The best of EcoWatch, right in your inbox. Sign up for our email newsletter!
Analysis of California's Fracking Wastewater Reveals a Slew of Toxic Chemicals Linked to Cancer and Other Illnesses
California is currently the only state that requires chemical testing of fracking wastewater and public disclosure of the findings. That's good. What's not so good is what the testing and disclosure reveal.
The Environmental Working Group (EWG) has completed an analysis of data released by the state during the first year of new reporting requirements. It found that the high levels of the carcinogen benzene in California's fracking wastewater isn't the only thing Californians have to worry about from the state's extensive oil and gas fracking operations and the injection of chemical-laced wastewater back into the ground once drilling is completed.
Photo credit: Shutterstock
The study, Toxic Stew: What's in Fracking Wasterwater, revealed the presence of hundreds of chemicals, including many linked to cancer, nervous system damage and reproductive disorders. Among the chemicals found in up to 50 percent of the samples were chromium-6, lead and arsenic, all linked to cancer and/or reproductive damage. The samples also contained thousands of times more radioactive radium than the goals set by the state, along with high levels of nitrate and chloride ions. And an another analysis last month by the Center for Biological Diversity found that 98 percent of the fracking wastewater samples tested exceeded federal and state water safety levels for benzene.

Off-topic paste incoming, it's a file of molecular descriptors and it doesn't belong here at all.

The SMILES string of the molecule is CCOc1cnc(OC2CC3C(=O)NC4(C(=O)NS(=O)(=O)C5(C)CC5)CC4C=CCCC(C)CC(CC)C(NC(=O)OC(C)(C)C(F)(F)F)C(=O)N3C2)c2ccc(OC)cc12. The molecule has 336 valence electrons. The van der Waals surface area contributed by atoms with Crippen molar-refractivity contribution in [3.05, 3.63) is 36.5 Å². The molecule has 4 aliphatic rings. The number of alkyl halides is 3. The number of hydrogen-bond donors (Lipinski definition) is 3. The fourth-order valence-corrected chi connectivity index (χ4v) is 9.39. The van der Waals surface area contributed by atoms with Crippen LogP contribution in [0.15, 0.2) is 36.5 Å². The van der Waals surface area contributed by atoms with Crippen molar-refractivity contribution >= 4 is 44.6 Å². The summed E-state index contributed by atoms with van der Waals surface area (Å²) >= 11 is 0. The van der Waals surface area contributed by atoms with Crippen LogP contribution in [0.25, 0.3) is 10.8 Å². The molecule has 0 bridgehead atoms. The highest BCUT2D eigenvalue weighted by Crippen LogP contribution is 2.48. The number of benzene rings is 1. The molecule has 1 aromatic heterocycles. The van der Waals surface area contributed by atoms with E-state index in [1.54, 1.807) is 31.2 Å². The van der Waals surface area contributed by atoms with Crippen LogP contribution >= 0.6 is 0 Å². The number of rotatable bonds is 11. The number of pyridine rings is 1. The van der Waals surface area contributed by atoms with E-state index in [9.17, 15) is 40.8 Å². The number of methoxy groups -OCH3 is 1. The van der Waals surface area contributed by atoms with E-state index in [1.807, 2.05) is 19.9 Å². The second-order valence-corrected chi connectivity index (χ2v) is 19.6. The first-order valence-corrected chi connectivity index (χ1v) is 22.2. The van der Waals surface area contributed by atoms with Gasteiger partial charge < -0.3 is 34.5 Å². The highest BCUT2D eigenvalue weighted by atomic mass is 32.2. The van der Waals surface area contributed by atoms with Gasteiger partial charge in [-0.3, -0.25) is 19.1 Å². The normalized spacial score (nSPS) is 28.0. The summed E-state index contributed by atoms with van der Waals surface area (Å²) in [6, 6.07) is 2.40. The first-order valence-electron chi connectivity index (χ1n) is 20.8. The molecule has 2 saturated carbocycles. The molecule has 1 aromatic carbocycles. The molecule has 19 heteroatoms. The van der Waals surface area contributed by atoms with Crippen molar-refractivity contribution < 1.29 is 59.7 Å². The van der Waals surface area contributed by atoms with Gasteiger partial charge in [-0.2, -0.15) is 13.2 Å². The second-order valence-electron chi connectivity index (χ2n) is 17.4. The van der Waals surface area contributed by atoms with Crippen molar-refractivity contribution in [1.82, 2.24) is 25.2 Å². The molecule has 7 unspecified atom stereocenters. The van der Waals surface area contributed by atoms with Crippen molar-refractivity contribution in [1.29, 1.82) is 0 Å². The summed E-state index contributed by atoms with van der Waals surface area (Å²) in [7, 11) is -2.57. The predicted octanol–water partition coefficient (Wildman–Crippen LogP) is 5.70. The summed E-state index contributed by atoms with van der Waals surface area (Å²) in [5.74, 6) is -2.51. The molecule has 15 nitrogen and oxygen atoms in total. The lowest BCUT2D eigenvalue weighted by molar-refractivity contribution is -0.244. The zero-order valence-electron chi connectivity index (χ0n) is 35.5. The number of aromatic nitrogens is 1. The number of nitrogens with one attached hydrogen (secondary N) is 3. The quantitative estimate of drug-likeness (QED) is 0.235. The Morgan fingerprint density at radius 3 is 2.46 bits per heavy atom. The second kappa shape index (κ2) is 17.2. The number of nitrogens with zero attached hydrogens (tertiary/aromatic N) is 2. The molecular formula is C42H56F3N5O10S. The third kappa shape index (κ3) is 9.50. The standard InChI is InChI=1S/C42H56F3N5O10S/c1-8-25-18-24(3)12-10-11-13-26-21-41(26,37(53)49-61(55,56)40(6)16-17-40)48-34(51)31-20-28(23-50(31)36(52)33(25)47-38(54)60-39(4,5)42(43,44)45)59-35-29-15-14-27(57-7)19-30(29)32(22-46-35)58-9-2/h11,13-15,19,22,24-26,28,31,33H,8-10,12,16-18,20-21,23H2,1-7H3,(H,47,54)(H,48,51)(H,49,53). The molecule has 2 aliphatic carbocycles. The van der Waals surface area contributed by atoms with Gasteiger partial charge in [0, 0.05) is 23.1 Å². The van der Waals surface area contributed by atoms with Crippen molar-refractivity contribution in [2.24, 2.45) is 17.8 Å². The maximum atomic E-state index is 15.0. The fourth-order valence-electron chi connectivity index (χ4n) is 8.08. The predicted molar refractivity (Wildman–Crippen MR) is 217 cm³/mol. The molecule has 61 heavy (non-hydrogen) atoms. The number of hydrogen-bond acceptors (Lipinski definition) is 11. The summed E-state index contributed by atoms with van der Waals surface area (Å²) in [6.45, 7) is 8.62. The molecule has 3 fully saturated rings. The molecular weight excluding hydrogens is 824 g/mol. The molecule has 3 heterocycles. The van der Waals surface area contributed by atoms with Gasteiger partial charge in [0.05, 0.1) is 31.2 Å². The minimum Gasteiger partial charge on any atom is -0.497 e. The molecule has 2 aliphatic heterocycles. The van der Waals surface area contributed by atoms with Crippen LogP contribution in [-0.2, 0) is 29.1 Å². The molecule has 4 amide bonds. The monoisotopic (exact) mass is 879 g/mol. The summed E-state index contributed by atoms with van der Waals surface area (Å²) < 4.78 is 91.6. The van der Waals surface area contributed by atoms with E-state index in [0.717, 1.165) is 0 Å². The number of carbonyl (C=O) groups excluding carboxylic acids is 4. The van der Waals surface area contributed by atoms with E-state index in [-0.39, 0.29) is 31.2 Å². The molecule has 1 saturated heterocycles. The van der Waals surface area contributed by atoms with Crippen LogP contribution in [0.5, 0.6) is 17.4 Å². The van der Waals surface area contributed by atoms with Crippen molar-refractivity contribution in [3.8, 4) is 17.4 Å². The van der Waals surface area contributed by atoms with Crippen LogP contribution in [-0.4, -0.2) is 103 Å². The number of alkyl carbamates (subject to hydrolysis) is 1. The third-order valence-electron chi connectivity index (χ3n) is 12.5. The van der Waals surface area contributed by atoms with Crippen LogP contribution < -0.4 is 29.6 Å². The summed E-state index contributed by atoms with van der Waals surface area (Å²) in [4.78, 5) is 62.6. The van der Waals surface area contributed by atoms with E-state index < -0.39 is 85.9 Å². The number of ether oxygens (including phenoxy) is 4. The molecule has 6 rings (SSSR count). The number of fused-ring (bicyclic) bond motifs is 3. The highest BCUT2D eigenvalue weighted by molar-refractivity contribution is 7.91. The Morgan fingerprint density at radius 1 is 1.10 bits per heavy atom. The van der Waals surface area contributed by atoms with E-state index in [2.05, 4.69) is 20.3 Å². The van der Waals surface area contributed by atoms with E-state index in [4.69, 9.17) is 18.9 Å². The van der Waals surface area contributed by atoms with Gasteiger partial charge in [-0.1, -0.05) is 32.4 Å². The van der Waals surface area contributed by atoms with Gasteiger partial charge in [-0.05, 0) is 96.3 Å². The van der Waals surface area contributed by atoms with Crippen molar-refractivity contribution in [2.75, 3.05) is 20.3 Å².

“We have long suspected that California’s fracking wastewater was full of harmful chemicals, and the first publicly available data not only confirms our suspicions but reveals just how toxic this wastewater is,” said EWG senior scientist Tasha Stoiber, the report's co-author.
The study comes on heels of revelations that almost three billion gallons of fracking wastewater was illegally dumped last year into central California aquifers that supply drinking and farm irrigation water, leading to the shutdown of 11 wells in the state's fracking capitol of Kern County. It also comes on the same day that the California legislature was scheduled to hold a hearing on the topic "Ensuring Groundwater Protection: Is the Underground Injection Control Program Working?"
In September 2013, California Gov. Jerry Brown signed Senate Bill 4, mandating that oil and gas extraction companies test and disclose of the chemical content of their wastewater. And while that law provided the unprecedented amount of information that EWG analyzed, it still fell short. For instance, Center for Biological Diversity found that 150 of the 479 tests performed reported no results for benzene. The EWG report drew a similar conclusion.
"EWG’s report concludes that California’s reporting system is plagued by major flaws," it said. "Many drilling companies failed to report full details of the chemicals their testing found, and records for some wells are missing altogether."